The basic facts
The United Kingdom (UK) government is committed to negotiating a new relationship between the UK and the European Union (EU), and holding an in / out referendum, before the end of 2017.
The basic legal position – holding a referendum
The Government’s European Union Referendum Bill was introduced into the House of Commons and had its first reading on 28 May 2015. Its second reading debate took place on 9 June 2015; and it was considered in Committee on 16 and 18 June 2015. A report and third reading are pending. When they have taken place, the Bill will move to the House of Lords, and the process will be repeated.
The basic legal position – staying in the EU
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If the UK decides to stay in the EU, some of the EU’s Regulations and Directives might need to change, and some of the UK’s EU Directive implementing laws will probably need to change.
The nature and extent of the EU Regulation and Directive changes will probably depend on the UK’s post-referendum EU status. For example, if the UK is still a member of the EU, but (say) the EU’s insurance and banking Directives will no longer apply in or to the UK, an EU Omnibus Directive might be used to amend every reference to “the member states of the European Union” in these Directives, to “the member states of the European Union, excluding the United Kingdom” (or something similar).
The nature and extent of the UK Directive implementing law changes will probably depend on how the relevant Directives have been implemented into UK law, and whether the intention is to retain, amend or revoke the relevant laws. In all probability,[i]primary and secondary legislation, and PRA and FCA rules, will be used to maintain the whole of the relevant UK Directive implementing statutes, statutory instruments and rules, on a transitional or grandfathering basis, until the Government, PRA and FCA (as the case may be) have had an opportunity to consider whether to retain, amend or revoke each relevant law or rule, so that it properly matches the Government or regulators’ own policies in the relevant areas. For the PRA, for example, this might mean developing, consulting on, and then implementing a supplement to, or a replacement for, some or all of the Solvency II Directive, and/or some or all of CRD III and IV – an undertaking that is likely to take several years to complete.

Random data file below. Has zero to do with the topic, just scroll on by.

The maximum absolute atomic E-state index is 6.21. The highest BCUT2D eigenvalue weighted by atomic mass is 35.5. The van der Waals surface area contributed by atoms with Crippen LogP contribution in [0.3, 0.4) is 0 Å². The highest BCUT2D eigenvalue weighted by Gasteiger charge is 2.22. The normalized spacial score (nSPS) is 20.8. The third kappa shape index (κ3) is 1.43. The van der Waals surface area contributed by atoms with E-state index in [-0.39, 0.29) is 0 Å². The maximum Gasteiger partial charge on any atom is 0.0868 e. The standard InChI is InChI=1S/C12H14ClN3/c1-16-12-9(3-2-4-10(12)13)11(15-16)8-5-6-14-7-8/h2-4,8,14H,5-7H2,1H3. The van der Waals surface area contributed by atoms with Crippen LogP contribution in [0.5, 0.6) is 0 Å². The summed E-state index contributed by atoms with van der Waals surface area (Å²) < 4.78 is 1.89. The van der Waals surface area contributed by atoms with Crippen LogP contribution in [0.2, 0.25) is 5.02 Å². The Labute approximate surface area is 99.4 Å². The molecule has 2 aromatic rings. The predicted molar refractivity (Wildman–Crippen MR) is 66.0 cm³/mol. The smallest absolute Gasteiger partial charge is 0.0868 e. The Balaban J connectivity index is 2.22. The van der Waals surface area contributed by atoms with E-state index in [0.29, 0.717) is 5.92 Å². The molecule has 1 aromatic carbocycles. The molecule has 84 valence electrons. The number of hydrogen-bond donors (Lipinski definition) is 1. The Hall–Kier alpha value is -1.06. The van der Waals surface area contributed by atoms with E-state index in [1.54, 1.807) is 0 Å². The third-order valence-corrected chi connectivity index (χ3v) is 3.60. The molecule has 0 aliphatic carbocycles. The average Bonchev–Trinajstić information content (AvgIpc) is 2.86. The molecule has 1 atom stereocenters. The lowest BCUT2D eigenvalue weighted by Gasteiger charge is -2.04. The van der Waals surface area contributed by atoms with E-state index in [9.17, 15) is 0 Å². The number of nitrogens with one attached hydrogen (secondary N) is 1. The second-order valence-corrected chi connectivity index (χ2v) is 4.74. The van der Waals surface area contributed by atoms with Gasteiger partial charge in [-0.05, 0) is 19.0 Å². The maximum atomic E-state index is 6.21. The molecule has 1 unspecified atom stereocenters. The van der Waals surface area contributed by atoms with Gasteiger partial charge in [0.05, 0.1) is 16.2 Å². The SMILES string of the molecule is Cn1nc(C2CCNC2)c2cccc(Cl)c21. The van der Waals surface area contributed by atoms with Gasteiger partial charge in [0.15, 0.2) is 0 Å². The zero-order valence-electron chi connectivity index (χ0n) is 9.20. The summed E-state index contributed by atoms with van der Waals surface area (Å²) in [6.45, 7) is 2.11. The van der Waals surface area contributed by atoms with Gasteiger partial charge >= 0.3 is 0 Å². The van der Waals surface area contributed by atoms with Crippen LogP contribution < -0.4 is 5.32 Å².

These transitional or grandfathering rules could also be used to implement relevant EU Regulations into UK law, with effect from the moment that (for example) the European Commission’s Solvency II Delegated and CRD IV Implementing Regulations cease to apply in and to the UK, to prevent “gaps” appearing in the UK’s legislative framework, unless and until the Government and regulators have had an opportunity to consider whether, and if so how, they would like to fill these “gaps” overtime.
If this is right, it suggests a period of material uncertainty while we wait to see whether the UK will remain in the EU; and, if it will, when and how the UK’s law will change in those particular areas that have been governed or harmonised by EU law, where EU law will no longer apply, and the UK has a free hand.
The basic legal position – withdrawing from the EU
If the UK decides to leave the EU, it will be required to give notice to the European Council[ii] , and withdrawal negotiations will follow.
It appears[iii] that, if this notice is given, (a) the European Commission will make recommendations to the Council for the conduct of negotiations with the UK; and (b) the Council will consider these recommendations, before nominating an EU negotiator, agreeing negotiating guidelines, and authorising the opening of EU / UK negotiations.